President Joe Biden during a conference on Judge Ketanji Brown Jackson’s successful nomination to the Supreme Court thanked the three Republican senators who all but guaranteed her confirmation.
After weeks of scrutiny and debate on her qualifications to serve on the nation’s highest court, the Senate on April 7 voted 53–47 to approve her confirmation, putting her on track to be the nation’s first black female justice after Justice Stephen Breyer steps down at the end of the court’s current term.
All 50 Democrats voted in favor of the nominee and were joined by three Republicans: Sens. Susan Collins (R-Maine), Mitt Romney (R-Utah), and Lisa Murkowski (R-Alaska). The 47 other Republicans in the upper chamber opposed her confirmation.
Biden presented the successful confirmation vote as a historic achievement that will “[bend] the moral arc of the universe … a little more toward justice.”
“Yesterday—this is not only a sunny day,” Biden said in his opening remarks. “I mean this from the bottom of my heart: This is going to let so much shine—sun shine on so many young women. So many young black men.
“When I made the commitment to nominate a black woman to the Supreme Court, I could see this day. I literally could see this day because I thought about it for a long, long time. As Jill [Biden] will tell you, I wasn’t going to run again. But when I decided to run, this was one of the first decisions I made.
“I could see it, I could see it as a day a hope, a day a promise a day of progress. A day when once again the moral arc of the universe, as [President Barack Obama] used to quote all the time, bends a little more toward justice.”
Later, Biden turned his attention to the three Republicans who voted for Jackson.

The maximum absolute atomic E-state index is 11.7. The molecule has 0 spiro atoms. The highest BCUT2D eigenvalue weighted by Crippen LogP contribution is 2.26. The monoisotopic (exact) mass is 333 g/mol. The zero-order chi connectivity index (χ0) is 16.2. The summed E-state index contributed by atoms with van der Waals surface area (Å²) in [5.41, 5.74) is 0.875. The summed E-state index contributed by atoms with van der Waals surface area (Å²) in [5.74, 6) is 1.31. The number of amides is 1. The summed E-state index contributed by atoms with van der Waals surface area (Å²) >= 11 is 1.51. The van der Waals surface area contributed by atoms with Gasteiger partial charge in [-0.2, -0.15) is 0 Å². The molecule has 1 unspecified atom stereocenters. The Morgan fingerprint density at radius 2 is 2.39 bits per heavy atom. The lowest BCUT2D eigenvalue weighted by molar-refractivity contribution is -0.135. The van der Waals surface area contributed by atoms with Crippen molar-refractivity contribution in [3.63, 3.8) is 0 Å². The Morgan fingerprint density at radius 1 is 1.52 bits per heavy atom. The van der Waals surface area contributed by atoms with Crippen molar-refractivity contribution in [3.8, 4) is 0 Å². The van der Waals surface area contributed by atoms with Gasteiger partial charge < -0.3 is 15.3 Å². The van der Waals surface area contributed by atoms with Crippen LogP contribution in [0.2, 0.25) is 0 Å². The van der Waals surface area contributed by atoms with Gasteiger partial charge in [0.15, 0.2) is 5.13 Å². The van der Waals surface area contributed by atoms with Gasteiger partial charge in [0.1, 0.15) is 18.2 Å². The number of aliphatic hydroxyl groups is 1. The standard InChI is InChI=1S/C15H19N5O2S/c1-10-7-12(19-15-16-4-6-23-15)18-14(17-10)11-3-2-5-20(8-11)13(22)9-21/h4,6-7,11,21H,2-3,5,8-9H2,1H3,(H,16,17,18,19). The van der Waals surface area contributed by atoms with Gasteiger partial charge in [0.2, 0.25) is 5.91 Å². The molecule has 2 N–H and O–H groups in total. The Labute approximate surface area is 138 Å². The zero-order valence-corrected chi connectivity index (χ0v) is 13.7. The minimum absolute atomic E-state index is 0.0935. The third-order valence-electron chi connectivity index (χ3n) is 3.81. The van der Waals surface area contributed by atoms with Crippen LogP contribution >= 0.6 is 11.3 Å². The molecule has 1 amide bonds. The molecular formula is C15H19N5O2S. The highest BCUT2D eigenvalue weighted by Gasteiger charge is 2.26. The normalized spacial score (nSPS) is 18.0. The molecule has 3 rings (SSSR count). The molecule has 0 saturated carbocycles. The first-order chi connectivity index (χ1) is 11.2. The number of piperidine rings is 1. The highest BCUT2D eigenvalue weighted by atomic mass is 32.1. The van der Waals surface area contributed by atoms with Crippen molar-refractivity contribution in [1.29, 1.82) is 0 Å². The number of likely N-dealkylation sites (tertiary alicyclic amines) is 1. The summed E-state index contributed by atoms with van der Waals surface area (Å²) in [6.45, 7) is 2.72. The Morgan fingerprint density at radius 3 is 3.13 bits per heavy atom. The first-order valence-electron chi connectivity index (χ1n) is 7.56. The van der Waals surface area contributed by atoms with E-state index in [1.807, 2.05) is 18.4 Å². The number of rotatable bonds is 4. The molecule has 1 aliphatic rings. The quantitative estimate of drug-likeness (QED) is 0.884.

“I always believed that a bipartisan vote was possible,” Biden said.
“I hope I don’t get them in trouble,” Biden joked.
“Senator Collins is a woman of integrity,” Biden said. “Senator Murkowski is the same way in Alaska and up for reelection.”
All three of the GOP senators, Biden continued, “deserve enormous credit for setting aside partisanship and making a carefully considered judgment based on the judge’s character qualifications, independence. And I truly admire the respect, diligence, and hard work they demonstrated in the course of the process.”
The three GOP defections came as no surprise, as each of the three had already announced their intention to support her.
On March 30, Sen. Collins became the first GOP lawmaker to announce that she would support Jackson’s nomination.
“I have decided to support the confirmation of Judge Jackson to be a member of the Supreme Court,” she told The New York Times. “In recent years, senators on both sides of the aisle have gotten away from what I perceive to be the appropriate process for evaluating judicial nominees.
“In my view, the role under the Constitution assigned to the Senate is to look at the credentials, experience, and qualifications of the nominee. It is not to assess whether a nominee reflects the individual ideology of a senator or would vote exactly as an individual senator would want.
“There can be no question that she is qualified to be a Supreme Court justice.”
Collins was joined in quick succession by Murkowski and Romney, who have long been willing to vote against their party.
“After reviewing Judge Jackson’s record and testimony, I have concluded that she is a well-qualified jurist and a person of honor,” Romney said in a tweet. “While I do not expect to agree with every decision she may make on the Court, I believe that she more than meets the standard of excellence and integrity. I congratulate Judge Jackson on her expected confirmation and look forward to her continued service to our nation.”
Murkowski explained her own defection in a statement: “My support rests on Judge Jackson’s qualifications, which no one questions; her demonstrated judicial independence; her demeanor and temperament; and the important perspective she would bring to the court as a replacement for Justice Breyer.”
The support of the trio all but guaranteed that Jackson’s confirmation would overcome the 51-vote filibuster threshold.
Other Republicans cited concerns that Jackson is soft on crime, and argued that her judicial philosophy, and how she would vote if sent to the Supreme Court, was too unclear for them to support her.
On March 28, Republicans in the Judiciary Committee made a last-ditch effort to slow Jackson’s confirmation by demanding a one-week hold on the committee vote, citing gaps in Jackson’s record. However, they were not able to hold off the vote indefinitely under Senate rules.
Despite some GOP hopes that swing-voting Sens. Joe Manchin (D-W. Va.) and Kyrsten Sinema (D-Ariz.), the duo ultimately joined the rest of their party on April 7 in supporting her confirmation.